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Z Kardiol. 2004 Dec;93(12):954-63.

Influence of gender on treatment and short-term mortality of patients with acute myocardial infarction in Berlin.

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Universitätsklinikum Charité, Campus Mitte, Medizinische Klinik mit Schwerpunkt Kardiologie, Angiologie, Pneumologie, Schumannstr. 20/21, 10117 Berlin, Germany.



Previous studies have shown higher hospital mortality rates in women, especially younger women, than in men. In light of the fact that myocardial infarction therapy is rapidly developing, and since gender-specific aspects have been discussed in detail during recent years, it was our goal to re-evaluate factors influencing hospital mortality rate, especially those involving gender-specific differences, in the city of Berlin, Germany.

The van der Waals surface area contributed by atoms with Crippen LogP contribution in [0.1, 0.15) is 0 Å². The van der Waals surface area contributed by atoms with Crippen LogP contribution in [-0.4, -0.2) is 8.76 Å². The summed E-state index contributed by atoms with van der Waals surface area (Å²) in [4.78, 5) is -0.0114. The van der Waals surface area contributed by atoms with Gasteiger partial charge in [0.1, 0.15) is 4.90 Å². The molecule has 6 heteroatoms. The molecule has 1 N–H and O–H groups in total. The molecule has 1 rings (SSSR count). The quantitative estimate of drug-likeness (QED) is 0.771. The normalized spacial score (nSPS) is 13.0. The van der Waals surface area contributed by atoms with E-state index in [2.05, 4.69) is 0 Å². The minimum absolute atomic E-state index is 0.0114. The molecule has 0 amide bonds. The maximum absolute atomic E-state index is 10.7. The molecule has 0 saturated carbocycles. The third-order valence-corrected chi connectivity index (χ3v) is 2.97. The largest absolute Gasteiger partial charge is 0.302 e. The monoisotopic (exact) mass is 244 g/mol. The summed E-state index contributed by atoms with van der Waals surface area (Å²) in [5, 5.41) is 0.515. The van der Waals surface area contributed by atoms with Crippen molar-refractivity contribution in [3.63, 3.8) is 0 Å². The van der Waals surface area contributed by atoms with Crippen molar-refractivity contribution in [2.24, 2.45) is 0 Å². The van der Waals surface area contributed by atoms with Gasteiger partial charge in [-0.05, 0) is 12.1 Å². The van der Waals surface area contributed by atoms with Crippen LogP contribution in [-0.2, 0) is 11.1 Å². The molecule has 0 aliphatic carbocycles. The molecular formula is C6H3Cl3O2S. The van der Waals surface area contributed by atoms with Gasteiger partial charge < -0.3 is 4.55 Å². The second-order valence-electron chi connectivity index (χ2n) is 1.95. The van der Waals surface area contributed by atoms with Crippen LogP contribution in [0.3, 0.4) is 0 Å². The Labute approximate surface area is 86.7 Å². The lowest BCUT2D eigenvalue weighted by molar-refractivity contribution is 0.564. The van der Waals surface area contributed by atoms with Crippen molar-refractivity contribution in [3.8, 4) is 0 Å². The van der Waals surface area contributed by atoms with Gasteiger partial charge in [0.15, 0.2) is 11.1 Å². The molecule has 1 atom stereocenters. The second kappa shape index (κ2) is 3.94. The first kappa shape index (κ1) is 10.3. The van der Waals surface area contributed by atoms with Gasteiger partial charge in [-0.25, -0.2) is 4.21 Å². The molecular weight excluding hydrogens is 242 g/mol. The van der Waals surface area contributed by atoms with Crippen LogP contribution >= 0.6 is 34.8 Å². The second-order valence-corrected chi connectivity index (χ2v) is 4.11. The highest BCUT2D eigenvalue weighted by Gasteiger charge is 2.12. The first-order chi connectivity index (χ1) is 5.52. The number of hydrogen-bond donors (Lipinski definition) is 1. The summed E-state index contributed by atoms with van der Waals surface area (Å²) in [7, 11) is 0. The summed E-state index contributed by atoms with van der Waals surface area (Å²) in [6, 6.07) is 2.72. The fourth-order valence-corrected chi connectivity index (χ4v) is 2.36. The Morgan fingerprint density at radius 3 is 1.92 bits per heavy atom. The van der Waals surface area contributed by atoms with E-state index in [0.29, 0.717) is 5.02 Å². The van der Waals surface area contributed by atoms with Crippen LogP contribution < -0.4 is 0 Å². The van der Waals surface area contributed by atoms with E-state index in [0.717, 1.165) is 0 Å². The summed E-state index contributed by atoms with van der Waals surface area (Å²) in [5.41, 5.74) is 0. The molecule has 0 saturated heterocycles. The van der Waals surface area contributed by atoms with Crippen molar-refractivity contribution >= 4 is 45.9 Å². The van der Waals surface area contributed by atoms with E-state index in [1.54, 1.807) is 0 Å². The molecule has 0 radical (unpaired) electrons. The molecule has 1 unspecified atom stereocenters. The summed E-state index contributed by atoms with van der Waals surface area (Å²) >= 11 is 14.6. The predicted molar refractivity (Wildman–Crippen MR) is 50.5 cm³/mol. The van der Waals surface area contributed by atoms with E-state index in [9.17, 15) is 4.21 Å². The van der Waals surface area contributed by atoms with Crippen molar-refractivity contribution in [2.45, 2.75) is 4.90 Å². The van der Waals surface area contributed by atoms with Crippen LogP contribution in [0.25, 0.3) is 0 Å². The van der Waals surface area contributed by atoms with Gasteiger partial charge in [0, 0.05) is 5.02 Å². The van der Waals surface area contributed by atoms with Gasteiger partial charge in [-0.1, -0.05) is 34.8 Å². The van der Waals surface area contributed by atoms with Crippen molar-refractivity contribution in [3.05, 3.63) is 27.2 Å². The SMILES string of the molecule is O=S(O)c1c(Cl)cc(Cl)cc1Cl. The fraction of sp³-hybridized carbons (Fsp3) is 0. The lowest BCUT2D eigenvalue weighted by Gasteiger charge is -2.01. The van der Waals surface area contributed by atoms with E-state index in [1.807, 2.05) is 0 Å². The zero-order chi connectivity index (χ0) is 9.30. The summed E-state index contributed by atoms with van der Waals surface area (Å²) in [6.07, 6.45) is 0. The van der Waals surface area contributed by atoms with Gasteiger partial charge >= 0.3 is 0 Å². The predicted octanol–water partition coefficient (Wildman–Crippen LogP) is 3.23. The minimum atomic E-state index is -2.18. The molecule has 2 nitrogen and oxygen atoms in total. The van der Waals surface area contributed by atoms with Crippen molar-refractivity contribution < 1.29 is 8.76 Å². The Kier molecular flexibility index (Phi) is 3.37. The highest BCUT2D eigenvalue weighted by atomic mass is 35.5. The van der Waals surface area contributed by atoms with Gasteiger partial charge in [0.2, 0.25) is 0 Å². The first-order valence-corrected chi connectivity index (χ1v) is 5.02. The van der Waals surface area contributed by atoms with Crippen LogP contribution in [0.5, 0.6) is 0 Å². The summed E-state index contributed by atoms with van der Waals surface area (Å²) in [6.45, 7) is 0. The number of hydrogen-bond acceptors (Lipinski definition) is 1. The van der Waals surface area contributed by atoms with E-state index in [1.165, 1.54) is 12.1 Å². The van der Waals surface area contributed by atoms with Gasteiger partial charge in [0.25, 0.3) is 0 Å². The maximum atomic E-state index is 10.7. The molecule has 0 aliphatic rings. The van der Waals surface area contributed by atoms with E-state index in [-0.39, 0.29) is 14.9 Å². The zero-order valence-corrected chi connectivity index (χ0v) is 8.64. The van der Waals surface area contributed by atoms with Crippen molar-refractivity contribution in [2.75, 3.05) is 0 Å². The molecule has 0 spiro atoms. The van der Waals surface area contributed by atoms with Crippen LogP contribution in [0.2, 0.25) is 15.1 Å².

We prospectively collected data from 5133 patients (3330 men and 1803 women) with acute myocardial infarction who were treated in 25 hospitals in Berlin during the years 1999 to 2002.


During hospitalization the overall mortality rate was 18.6% among women and 8.4% among men. Women were older (mean age for men 62 years; women 73 years) and less likely to be married (men 74.6%; women 36.9%) than men. Women generally took longer to arrive at the hospital after infarction than did men (median time: men 2.0 h; women 2.6 h). Women furthermore demonstrated a higher proportion of diabetes (men 22.8%; women 36.5%) and hypertension (men 58.0%; women 69.3%). Reperfusion therapy (men 68.8%; women 49.7%) and administration of beta-blockers (men 76.0%; women 66.0%) took place less often for women than for men. A multivariate analysis revealed the following factors to be independent predictors of hospital mortality: age, gender, diabetes mellitus, hypercholesterolemia, pre-existing heart failure, pre-hospital cardiopulmonary resuscitation, cardiogenic shock and pulmonary congestion on admission, admission to a hospital with >600 beds, ST-elevation in the initial ECG, reperfusion therapy, as well as beta-blocker and ACE inhibitor treatment within 48 h of hospitalization.


Even after adjustment in multivariate analysis, women with acute myocardial infarction still demonstrate a higher risk for in-hospital death than men.

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